BTW, the ‘width’ of the ‘skewed bar’ is obviously proportional to the residue r of division or exactly to the r = (RAND_MAX % range). In the video value = 30000, thus residue = 2767. This could be clearly seen on the histogram. (My conjecture is that the average height of the ‘skewed bar’ is proportional to the quotient of integer division q = (RAND_MAX / range), e.g. (q+1) : (q) ).



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«Computer scientists deal with algorithms that you may call practical in theory but unpractical in practice.» © Timothy Gowers
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 Post subject:
PostPosted: Tue Jul 28, 2009 1:46 am 

Joined: Sun Dec 02, 2007 3:24 am
Posts: 13
Location: Galati
Thank you for your explanations . I get it now .


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 Post subject: 32-bit integer overflow problem
PostPosted: Thu Jul 30, 2009 3:16 am 

Joined: Wed Aug 06, 2008 7:53 pm
Posts: 182
Location: Russia
Another note about refined formula for RN:

left_bound + ( ( right_bound – left_bound + 1 ) * rand() ) / ( RAND_MAX + 1 ) ;


You may get unpleasant silent 32-bit integer overflow if the range ( right_bound + left_bound ) > 131072 (= 2^17).

There are several ways to overcome this problem.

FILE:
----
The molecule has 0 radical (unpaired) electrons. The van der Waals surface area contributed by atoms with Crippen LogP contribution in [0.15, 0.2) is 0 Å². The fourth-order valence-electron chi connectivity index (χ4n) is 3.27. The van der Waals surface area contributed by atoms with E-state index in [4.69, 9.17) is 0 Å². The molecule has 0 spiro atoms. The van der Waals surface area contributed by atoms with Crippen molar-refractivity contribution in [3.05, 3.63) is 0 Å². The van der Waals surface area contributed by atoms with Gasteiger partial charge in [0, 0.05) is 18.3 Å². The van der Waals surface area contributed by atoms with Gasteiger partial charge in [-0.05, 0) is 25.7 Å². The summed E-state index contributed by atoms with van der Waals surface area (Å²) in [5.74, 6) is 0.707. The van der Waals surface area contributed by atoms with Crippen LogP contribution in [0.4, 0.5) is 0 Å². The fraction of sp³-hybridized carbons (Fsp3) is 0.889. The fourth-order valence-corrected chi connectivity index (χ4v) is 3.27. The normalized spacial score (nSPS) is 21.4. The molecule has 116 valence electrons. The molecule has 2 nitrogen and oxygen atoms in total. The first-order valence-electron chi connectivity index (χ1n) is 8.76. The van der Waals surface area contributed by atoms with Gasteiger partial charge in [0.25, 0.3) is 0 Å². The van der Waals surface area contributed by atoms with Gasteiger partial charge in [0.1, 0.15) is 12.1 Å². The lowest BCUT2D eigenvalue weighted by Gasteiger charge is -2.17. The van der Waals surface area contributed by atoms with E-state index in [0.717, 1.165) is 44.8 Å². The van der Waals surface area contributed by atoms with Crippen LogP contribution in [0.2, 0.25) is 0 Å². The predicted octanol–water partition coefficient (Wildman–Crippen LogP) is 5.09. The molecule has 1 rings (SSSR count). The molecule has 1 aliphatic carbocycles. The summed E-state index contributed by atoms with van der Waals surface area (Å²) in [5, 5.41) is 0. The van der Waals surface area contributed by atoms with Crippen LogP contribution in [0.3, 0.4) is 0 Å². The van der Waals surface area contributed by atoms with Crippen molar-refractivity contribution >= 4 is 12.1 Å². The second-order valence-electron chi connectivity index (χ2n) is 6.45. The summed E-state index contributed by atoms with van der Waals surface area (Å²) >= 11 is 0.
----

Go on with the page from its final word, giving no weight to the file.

1) use assertion just to be informed in DEBUG mode about range problem, e.g.

int random_number( int left_bound, int right_bound )
{
    const int range = right_bound - left_bound + 1;
   
    _ASSERTE( range <= RAND_MAX );
 
    return left_bound + ( range * rand() ) / ( RAND_MAX + 1 ) ;
}


2) exploit ‘__int64
int random_number( int left_bound, int right_bound )
{
    const __int64 range = right_bound - left_bound + 1;
   
    return int( left_bound + ( range * rand() ) / ( RAND_MAX + 1 ) );
}


3) exploit ‘double
int random_number( int left_bound, int right_bound )
{
    const double range = right_bound - left_bound + 1;
   
    return int( left_bound + ( range * rand() ) / ( RAND_MAX + 1 ) );
}


The conversions integer-to-float and float-to-integer used to be slow on old FPU x87. The situation has changed dramatically since introduction SSE on Intel Pentium (III).

Anyway, this formula is still not recommended if the range between min (left bound) and max (right bound) is greater than RAND_MAX (32767), because rand() can not generate more that 32768 different values and in the range greater than RAND_MAX there will be “dead numbers” – values you wont be given (by this function) in eternity.